The path to true freedom
If you brought some friends home and they watched you walk into your apartment and put your feet up on your sofa with your shoes on, they’d probably assume they could do the same, right?
Similarly, we train our friends, family and our lovers how to treat us by how we treat our selves. If you put yourself down, see yourself small, incapable, apologize for your wants and needs or self deprecate in any way— you give others permission to do the same.
When you say: “Oh I couldn’t do that, I’m not good enough, I don’t have the courage, I’m not deserving, I don’t have what it takes,” etc., –even if these statements are just silently in your head– others can ‘smell’ them in you. And if you happen to say them out loud, others get entranced by your words and follow your belief into seeing you accordingly.
If you tend to put yourself last, make your needs less important than others (even and especially out of ‘love’) then you’re teaching others to place your needs behind theirs and to see your desires as less important.
Even worse, for parents and leaders out there, you’re training your children and your admirers to imitate your behavior. As they grow and copy what they learned from you, they’ll start putting their own needs below others as they go forward in their life as well, and so the cycle of self-subordination continues.
Many women feel mistreated in their life— they feel their experience is unfair. This “hard-done-by” feeling comes from a deep-seated resentment that they aren’t getting what they want, and beneath that resentment is often the belief that the reason they don’t get what they want, is because of others.
This is a classic “victim mind-set” where you see yourself at the mercy of external circumstances, not as creatrix or cause in the matter. The problem is, the “t’was-them-not-me” stance posits causal power outside your self. It leaves you dependent and reliant on forces beyond your control. How convenient…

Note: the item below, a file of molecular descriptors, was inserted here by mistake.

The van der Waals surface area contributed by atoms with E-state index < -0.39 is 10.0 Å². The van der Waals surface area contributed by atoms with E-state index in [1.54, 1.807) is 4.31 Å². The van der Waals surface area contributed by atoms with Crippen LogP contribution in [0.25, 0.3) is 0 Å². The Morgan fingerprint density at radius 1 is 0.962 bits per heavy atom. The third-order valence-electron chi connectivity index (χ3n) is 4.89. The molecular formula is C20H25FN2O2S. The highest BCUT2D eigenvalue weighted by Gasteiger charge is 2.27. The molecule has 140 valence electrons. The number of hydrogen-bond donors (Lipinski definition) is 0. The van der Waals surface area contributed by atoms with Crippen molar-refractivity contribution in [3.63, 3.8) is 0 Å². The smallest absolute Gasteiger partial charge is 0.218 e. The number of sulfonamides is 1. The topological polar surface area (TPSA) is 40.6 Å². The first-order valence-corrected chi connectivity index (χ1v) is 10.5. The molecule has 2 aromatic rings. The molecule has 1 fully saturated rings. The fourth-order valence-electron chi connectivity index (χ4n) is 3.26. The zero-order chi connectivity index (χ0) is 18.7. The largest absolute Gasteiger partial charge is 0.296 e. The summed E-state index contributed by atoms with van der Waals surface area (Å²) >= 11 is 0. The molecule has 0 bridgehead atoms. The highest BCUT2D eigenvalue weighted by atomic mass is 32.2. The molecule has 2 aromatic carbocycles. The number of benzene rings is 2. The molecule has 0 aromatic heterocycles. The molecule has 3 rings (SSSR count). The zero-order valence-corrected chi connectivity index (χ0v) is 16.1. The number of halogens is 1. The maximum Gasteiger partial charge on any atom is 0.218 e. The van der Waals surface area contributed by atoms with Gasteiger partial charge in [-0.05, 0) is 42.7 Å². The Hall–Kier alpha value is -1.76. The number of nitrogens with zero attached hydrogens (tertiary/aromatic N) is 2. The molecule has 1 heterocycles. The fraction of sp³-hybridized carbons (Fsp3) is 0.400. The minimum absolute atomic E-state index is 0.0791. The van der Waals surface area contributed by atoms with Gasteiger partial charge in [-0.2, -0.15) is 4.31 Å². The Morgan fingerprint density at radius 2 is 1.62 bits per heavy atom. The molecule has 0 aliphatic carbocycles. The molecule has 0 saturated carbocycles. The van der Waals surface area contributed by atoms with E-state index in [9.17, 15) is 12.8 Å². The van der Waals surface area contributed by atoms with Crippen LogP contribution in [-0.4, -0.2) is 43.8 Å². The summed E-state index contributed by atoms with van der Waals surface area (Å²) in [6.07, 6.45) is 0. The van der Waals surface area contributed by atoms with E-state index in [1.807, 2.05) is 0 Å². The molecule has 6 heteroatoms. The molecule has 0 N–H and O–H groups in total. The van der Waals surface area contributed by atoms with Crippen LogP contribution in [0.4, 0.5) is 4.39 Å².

Now victims, in order to fulfill their namesake, must get mistreated, abused and hurt by someone or something. And that malevolent ‘bad’ force becomes the perpetrator – they need to have a perpetrator to keep them ‘oppressed’ to maintain their victim dance. Victims must also be incapable of saving themselves— they need to be rescued by another—again they’re dependent on forces outside themselves, alas.
Of course there are genuine victims out there –such as children who were molested or women who were raped. But for the most part in romantic relationships, I suggest you look for where you’re operating from a victim mind-set, and who or what you’re turning into the perpetrating villain. We are ALL operating as victims somewhere in our lives. Become a sleuth in your own life and find the secret V in you.
We also victimize ourselves unwittingly every time we tolerate behavior that makes us feel small, reduces self-esteem, diminishes our shimmer or violates our dignity. To tolerate is not a virtue, it enables a toxic pattern in both you and another. I do not recommend tolerating anything— rather, start expressing your feelings in real time. Every wound or wince (no matter how small) that you do not honor as real, sacred and worth noting, is an abandonment of your truth and a betrayal of your self. When we betray ourselves a hundred times a day (with every unexpressed need, suppressed frustration, stuffed emotion) we train others to betray both themselves and us. Victimization only breeds more victims.